Richard Florida is a co-founder and editor at large of CityLab and a senior editor at The Atlantic. He is a university professor in the University of Toronto’s School of Cities and Rotman School of Management, and a distinguished fellow at New York University’s Schack Institute of Real Estate.
New Orleans neighborhoods that were damaged by Hurricane Katrina in 2005 were more likely to gentrify over the following 10 years, researchers find.
Natural disasters are devastating events, and hurricanes, with their powerful winds and large-scale flooding, can literally flatten communities. Hurricane Katrina, which hit New Orleans in August 2005, left some people stranded on their roofs and drove others into the Superdome for shelter. All told, Katrina damaged 200,000 homes and displaced more than 800,000 residents of the region.
Now, a new paper in the journal Urban Studies examines the extent to which Katrina paved the way for gentrification in hurricane-damaged areas of New Orleans. To assess this, the authors, Eric Joseph van Holm of Arizona State University and Christopher Wyczalkowski of Georgia State University, look at the association between neighborhood damage inflicted by Katrina and gentrification. Their study uses data from the City of New Orleans to identify the level of physical damage to neighborhoods, then tracks gentrification in these neighborhoods before and after Katrina, using Census Bureau data for the period 2000 to 2015.
The authors also borrow a method pioneered by Lance Freeman of Columbia University, the author of several leading studies of gentrification and displacement. Freeman’s framework identifies a neighborhood as having the potential to gentrify if it: is located in the central city; has a median household income less than the 40th percentile for the metropolitan area; and has a housing stock that’s older than the region as a whole.
In 2000, roughly one-fifth of census tracts in New Orleans (101 of 504) met all three of these criteria, and thus could be said to have the potential to gentrify. Per Freeman (and the study), gentrification occurs when neighborhoods experience a significant real increase in housing prices and an increase in college-educated residents that is greater than that of the metropolitan area. The study controls for the share of population that is African American, since previous studies have found that mostly African-American neighborhoods are less likely to gentrify than neighborhoods with a lower percentage of black residents. But damage from a hurricane could alter a neighborhood’s demographics by displacing large numbers of residents.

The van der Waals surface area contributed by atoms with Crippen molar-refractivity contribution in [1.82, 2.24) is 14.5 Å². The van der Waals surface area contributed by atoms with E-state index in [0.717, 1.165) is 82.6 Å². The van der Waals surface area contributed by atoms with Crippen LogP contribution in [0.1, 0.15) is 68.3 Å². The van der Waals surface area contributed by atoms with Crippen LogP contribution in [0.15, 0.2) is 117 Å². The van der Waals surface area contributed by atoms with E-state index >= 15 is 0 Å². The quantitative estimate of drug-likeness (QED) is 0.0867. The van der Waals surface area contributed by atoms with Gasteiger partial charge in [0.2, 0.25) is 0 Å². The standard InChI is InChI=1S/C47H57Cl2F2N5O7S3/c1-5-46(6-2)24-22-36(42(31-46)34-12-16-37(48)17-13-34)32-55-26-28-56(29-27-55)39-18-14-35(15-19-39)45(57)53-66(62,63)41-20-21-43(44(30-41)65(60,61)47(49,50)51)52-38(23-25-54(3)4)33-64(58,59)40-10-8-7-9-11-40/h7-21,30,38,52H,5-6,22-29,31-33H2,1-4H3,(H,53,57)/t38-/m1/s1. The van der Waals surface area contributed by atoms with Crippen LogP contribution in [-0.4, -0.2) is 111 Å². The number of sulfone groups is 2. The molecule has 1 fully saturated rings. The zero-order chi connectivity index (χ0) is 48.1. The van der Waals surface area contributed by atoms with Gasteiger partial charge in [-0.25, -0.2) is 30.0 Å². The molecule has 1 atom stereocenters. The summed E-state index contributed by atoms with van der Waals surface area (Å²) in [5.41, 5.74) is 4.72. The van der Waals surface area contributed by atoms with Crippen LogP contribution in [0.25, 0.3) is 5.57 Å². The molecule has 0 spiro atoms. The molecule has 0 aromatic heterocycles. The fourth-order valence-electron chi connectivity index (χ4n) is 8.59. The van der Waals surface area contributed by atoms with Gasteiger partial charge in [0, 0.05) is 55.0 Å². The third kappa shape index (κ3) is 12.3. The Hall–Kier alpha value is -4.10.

The map below shows New Orleans neighborhoods that gentrified by 2015. (Dots are gentrified areas, while the shade of gray indicates probability of gentrifying.) More than half of the census tracts (62 of 101) that were “eligible to gentrify” in 2000 did so by 2015. That is a sizable share by any stretch.
Another map, below, shows damage from Katrina, with storm damage around Mid-City and stretching west, south, and east (that is, in places that gentrified), but also farther north in Lakeview and to the east (places that largely did not gentrify). Similarly, not every neighborhood that gentrified had weathered significant damage.
Overall, van Holm and Wyczalkowski conclude that hurricane damage is positively associated with the likelihood of a New Orleans neighborhood having gentrified in the 10 years after Katrina. And they write that gentrification was more likely in neighborhoods that had worse physical damage. With a “high degree of consistency across specifications,” they note, “our models suggest that those neighborhoods with a higher percentage of physical building damage were more likely to have gentrified one decade after the storm.” But the effect of storm damage on gentrification is not linear. As damage increases, the probability of gentrification increases too, but at a slower rate.
In line with previous research, the study also finds that gentrification was less likely in neighborhoods with higher concentrations of African Americans. This is a disturbing reflection on the persistence of racially-concentrated poverty, especially since the storm led to the mass displacement and relocation of so many of the city’s black, low-income residents.
Suffering a natural disaster is traumatic. We’d like to think that afterwards, people can go back to their original homes and neighborhoods. But that’s not what this study concludes at all. The reality is that the recovery from Katrina was terribly unequal, and disasters pave the way for the replacement of the poor by the much more affluent.
When we think about climate change and sea-level rise in cities, we might think about places that see their property values decline and where insurance and mortgages become harder and harder to get, so that eventually, large parts of cities become uninhabitable. But another outcome of climate change is more frequent and fiercer natural disasters, and these can change the racial and class composition of cities. Devastating physical damage pushes existing populations out. This makes it easier for developers to assemble large tracts of land that can be rebuilt, not just to higher standards, but for far more advantaged groups, paving the way for a kind of mass gentrification.
It’s high time we put equity and inclusion at the center of our disaster-recovery and rebuilding efforts.
CityLab editorial fellow Nicole Javorsky contributed research and editorial assistance to this article.